All of these can help with the design of institutions for the transitions ahead – to a zero-carbon world, to handle inequality, democratic distrust and a world of powerful AI. Surely, we can be more future-thinking and innovative?
Trust is so important to government and public service. This global study of trust in AI is an important early insight – some of the results are:
- The majority of people trust AI but are more comfortable about its use in health care than in HR practice.
- People perceive many risks, with cyber-security top of the list.
- Governance and independent oversight are seen as crucial, but only 39% of the sample consider this is currently adequate.
The brief summary offers ideas on what would drive trust – something all public servants will be giving considerable thought to. Worth a read.
This brief summary of a bigger study argues that wellbeing is the overriding role of government. One of its authors is Richard Layard, an early writer on ‘happiness’ and an important thinker who has influenced the wellbeing approach taken up in Aotearoa New Zealand. A few brief insights to deepen your understanding of this topic and help encourage the full realisation of our wellbeing policies:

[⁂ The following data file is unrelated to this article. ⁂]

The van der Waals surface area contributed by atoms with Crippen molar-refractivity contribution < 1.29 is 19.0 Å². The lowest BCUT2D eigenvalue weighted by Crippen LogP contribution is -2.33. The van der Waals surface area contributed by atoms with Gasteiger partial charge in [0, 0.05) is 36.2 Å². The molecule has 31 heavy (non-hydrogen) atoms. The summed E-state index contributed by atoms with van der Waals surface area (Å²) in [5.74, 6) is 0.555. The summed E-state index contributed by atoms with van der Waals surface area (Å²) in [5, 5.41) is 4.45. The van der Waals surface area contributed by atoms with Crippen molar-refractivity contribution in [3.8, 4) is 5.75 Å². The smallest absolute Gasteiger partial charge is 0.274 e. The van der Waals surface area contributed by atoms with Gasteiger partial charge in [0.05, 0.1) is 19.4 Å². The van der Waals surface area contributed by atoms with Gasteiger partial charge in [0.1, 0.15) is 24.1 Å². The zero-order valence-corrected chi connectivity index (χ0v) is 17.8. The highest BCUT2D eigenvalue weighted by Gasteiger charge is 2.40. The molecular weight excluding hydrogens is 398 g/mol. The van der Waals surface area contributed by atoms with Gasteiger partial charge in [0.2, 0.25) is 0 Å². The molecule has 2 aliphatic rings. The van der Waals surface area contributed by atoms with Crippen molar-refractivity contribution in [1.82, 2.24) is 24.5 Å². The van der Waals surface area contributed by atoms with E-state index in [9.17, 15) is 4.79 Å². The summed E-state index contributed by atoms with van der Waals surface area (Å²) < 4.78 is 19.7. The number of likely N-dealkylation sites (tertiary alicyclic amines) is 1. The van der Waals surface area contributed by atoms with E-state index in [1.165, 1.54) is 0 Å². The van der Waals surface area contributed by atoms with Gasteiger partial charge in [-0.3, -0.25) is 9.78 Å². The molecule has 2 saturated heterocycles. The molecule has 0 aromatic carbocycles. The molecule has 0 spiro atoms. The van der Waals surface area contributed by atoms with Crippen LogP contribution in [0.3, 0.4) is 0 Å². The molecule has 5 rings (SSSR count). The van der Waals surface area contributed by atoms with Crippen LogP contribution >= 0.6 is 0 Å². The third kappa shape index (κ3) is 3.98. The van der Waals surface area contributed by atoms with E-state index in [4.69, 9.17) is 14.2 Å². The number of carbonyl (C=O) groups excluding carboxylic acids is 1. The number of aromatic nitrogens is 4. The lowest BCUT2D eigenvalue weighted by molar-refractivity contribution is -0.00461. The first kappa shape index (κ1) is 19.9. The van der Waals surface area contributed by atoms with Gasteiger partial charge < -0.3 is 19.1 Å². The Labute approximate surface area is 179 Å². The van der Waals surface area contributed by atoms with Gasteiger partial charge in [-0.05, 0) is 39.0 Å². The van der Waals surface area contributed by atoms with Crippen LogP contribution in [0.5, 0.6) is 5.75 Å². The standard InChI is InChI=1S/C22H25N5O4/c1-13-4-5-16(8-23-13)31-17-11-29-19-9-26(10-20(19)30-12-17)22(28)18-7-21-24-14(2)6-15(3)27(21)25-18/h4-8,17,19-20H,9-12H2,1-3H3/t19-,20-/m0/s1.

- Wellbeing is best measured by subjective assessment.
- Nordic countries are consistently top of the list for wellbeing – it is easy to see why.
- 80% of the variation in happiness is within countries – so major inequities exist.
- Work is crucial to wellbeing, partly for the non-monetary benefits.
- Employee wellbeing and productivity are strongly linked – so pursuit of wellbeing is not just the right thing to do, it is “the clever thing to do”.
• 26 April: Ministers and Officials: Building the relationship with political nous - IPANZ and ANZSOG are partnering to explore issues at the political administrative interface. This event will delve into this vital topic with a panel well versed in the relationship between politicians and officials. This event is sold out but you can register here for the waitlist in case spaces become available.
• IPANZ New Professionals: Meet the Chiefs Breakfast series in Auckland and Wellington - Join the IPANZ New Professionals Leadership Team for a light breakfast and the opportunity to meet with Chief Executives from the public sector.
- 2 May: Meet the Chiefs Breakfast with Geraldine Clifford-Lidstone, Chief Executive – Ministry for Pacific Peoples. WELLINGTON Register here.
- 3 May: Meet the Chiefs Breakfast with Margie Apa, Chief Executive of Te Whatu Ora - Health New Zealand. AUCKLAND Register here.
• Parliament in Practice - Designed for departmental and crown entity kaimahi (workers) who are new to the public sector. Join us for a unique opportunity to learn about the operations of Parliament, from those working within Parliament walls and tasked with supporting Parliament.
- 11 July Register here.